GLOBAL - Some countries are "phasing in pension reforms too slowly", the Organisation for Economic Co-Operation and Development (OECD) states in its latest "Pensions at a Glance" report.

"Although pensions reforms in the OECD as a whole were substantial and necessary to ensure the financial sustainability of pensions systems for current and future retirees, more remains to be done," the OECD notes.

Austria, Italy, Mexico and Turkey were singled out as worst offenders when it comes to slow implementation of the reform.

In Turkey, the statutory retirement age of 65 for men will only be reached in 2043, while it is being implemented for women even later. This means pensions spending will remain high for several more decades.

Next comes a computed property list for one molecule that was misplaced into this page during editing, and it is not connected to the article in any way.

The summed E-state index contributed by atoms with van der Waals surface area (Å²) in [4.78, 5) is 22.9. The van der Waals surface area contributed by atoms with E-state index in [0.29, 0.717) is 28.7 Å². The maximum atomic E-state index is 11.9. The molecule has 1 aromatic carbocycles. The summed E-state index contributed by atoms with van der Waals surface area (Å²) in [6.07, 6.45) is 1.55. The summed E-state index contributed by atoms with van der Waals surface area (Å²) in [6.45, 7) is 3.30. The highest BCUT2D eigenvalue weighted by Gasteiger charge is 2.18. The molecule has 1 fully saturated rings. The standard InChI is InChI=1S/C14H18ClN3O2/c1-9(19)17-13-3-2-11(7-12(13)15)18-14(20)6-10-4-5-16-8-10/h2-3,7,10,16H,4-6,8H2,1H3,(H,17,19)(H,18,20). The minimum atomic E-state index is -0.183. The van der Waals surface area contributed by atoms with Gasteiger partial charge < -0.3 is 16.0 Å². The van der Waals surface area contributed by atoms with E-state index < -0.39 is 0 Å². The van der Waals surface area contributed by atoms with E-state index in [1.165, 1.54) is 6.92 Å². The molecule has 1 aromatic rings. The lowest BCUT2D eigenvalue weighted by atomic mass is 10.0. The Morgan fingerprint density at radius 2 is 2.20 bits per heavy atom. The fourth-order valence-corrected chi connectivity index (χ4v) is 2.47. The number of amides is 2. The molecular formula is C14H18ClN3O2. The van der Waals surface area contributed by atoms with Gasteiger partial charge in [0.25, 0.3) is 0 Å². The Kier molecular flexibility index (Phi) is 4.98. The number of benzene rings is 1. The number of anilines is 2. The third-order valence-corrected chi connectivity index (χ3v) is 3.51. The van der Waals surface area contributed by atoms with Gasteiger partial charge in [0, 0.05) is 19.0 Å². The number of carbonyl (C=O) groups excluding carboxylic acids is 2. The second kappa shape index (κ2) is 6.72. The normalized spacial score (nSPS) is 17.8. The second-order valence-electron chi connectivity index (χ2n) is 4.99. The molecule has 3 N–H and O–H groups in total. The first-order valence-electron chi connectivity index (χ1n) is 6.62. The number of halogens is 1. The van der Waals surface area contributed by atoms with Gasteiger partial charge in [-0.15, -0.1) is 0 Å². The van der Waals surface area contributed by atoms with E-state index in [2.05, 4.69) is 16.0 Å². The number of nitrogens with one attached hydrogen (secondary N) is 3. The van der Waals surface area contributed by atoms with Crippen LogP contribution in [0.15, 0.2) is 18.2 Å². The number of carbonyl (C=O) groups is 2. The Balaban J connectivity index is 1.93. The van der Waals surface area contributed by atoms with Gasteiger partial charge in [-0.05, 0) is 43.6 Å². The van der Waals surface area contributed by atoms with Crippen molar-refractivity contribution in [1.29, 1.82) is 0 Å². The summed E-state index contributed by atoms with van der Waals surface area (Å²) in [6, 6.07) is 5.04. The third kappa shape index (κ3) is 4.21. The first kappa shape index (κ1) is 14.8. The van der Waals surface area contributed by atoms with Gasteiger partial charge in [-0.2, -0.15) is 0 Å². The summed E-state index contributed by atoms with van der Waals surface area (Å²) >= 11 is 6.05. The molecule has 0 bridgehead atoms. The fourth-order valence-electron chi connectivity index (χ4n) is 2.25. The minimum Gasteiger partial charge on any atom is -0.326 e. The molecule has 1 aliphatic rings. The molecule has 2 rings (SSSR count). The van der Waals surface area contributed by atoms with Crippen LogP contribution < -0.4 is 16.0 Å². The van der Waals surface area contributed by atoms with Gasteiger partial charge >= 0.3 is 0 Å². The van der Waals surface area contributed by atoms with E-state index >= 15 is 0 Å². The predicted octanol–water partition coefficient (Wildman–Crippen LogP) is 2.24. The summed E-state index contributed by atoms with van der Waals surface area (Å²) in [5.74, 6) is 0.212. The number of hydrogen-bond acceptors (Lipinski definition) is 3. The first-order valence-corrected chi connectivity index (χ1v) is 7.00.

The organisation stressed early retirement was still a problem in many countries.

"Between 1999 and 2004, for example, the average retirement age for men was below 60 in eight OECD countries, including Belgium, France, Hungary and Italy," sid teh OECD report.

On the whole, most OECD members have now raised their respective statutory retirement ages, the standard being 65 years. Denmark, Germany, Iceland, Norway, the UK and the US have opted to raise it to 67. Only France, Hungary and the Czech and Slovak Republic still plan to have statutory pension ages below 65.

IPE reported last November, in a preview of the report, the OECD stresses personal pension saving will have to fill the gaps left by the reforms of the state pension systems.

"The average pension promise in 16 OECD countries studied was cut by 22%. For women, the reduction was 25%," the report found.

Furthermore, the body warns in some countries low-earners might be adversely affected by pension reform and a lack of protection measures can lead to an increase in pensioners' poverty.

More information on the report can be found at: